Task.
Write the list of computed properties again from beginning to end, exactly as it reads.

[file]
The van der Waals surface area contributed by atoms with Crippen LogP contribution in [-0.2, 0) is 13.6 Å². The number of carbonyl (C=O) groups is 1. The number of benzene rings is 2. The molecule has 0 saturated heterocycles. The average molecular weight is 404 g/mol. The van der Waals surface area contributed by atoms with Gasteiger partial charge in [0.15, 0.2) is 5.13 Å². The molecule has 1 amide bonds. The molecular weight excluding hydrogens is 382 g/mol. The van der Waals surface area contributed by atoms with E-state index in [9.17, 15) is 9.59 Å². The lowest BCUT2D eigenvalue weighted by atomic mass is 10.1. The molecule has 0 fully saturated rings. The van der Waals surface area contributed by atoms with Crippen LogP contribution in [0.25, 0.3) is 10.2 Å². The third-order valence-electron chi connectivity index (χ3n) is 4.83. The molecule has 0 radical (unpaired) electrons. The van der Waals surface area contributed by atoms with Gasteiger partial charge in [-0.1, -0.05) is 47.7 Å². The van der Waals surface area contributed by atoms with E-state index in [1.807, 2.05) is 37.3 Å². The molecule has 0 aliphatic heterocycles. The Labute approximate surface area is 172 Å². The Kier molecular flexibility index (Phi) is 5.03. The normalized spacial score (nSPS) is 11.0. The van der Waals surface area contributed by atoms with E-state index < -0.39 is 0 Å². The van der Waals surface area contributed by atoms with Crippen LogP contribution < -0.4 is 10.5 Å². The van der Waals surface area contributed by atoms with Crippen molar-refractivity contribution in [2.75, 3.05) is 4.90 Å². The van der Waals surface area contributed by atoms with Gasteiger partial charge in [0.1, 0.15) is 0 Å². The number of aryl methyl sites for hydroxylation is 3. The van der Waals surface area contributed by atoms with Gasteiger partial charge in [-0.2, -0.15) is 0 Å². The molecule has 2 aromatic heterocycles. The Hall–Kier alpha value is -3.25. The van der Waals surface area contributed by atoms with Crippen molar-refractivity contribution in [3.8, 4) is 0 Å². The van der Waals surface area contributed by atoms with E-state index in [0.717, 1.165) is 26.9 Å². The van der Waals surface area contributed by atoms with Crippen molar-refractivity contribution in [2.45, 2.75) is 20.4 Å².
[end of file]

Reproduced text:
The van der Waals surface area contributed by atoms with Crippen LogP contribution in [-0.2, 0) is 13.6 Å². The number of carbonyl (C=O) groups is 1. The number of benzene rings is 2. The molecule has 0 saturated heterocycles. The average molecular weight is 404 g/mol. The van der Waals surface area contributed by atoms with Gasteiger partial charge in [0.15, 0.2) is 5.13 Å². The molecule has 1 amide bonds. The molecular weight excluding hydrogens is 382 g/mol. The van der Waals surface area contributed by atoms with E-state index in [9.17, 15) is 9.59 Å². The lowest BCUT2D eigenvalue weighted by atomic mass is 10.1. The molecule has 0 fully saturated rings. The van der Waals surface area contributed by atoms with Crippen LogP contribution in [0.25, 0.3) is 10.2 Å². The third-order valence-electron chi connectivity index (χ3n) is 4.83. The molecule has 0 radical (unpaired) electrons. The van der Waals surface area contributed by atoms with Gasteiger partial charge in [-0.1, -0.05) is 47.7 Å². The van der Waals surface area contributed by atoms with E-state index in [1.807, 2.05) is 37.3 Å². The molecule has 0 aliphatic heterocycles. The Labute approximate surface area is 172 Å². The Kier molecular flexibility index (Phi) is 5.03. The normalized spacial score (nSPS) is 11.0. The van der Waals surface area contributed by atoms with E-state index < -0.39 is 0 Å². The van der Waals surface area contributed by atoms with Crippen LogP contribution < -0.4 is 10.5 Å². The van der Waals surface area contributed by atoms with Crippen molar-refractivity contribution in [2.75, 3.05) is 4.90 Å². The van der Waals surface area contributed by atoms with Gasteiger partial charge in [0.1, 0.15) is 0 Å². The number of aryl methyl sites for hydroxylation is 3. The van der Waals surface area contributed by atoms with Gasteiger partial charge in [-0.2, -0.15) is 0 Å². The molecule has 2 aromatic heterocycles. The Hall–Kier alpha value is -3.25. The van der Waals surface area contributed by atoms with Crippen molar-refractivity contribution in [3.8, 4) is 0 Å². The van der Waals surface area contributed by atoms with E-state index in [0.717, 1.165) is 26.9 Å². The van der Waals surface area contributed by atoms with Crippen molar-refractivity contribution in [2.45, 2.75) is 20.4 Å².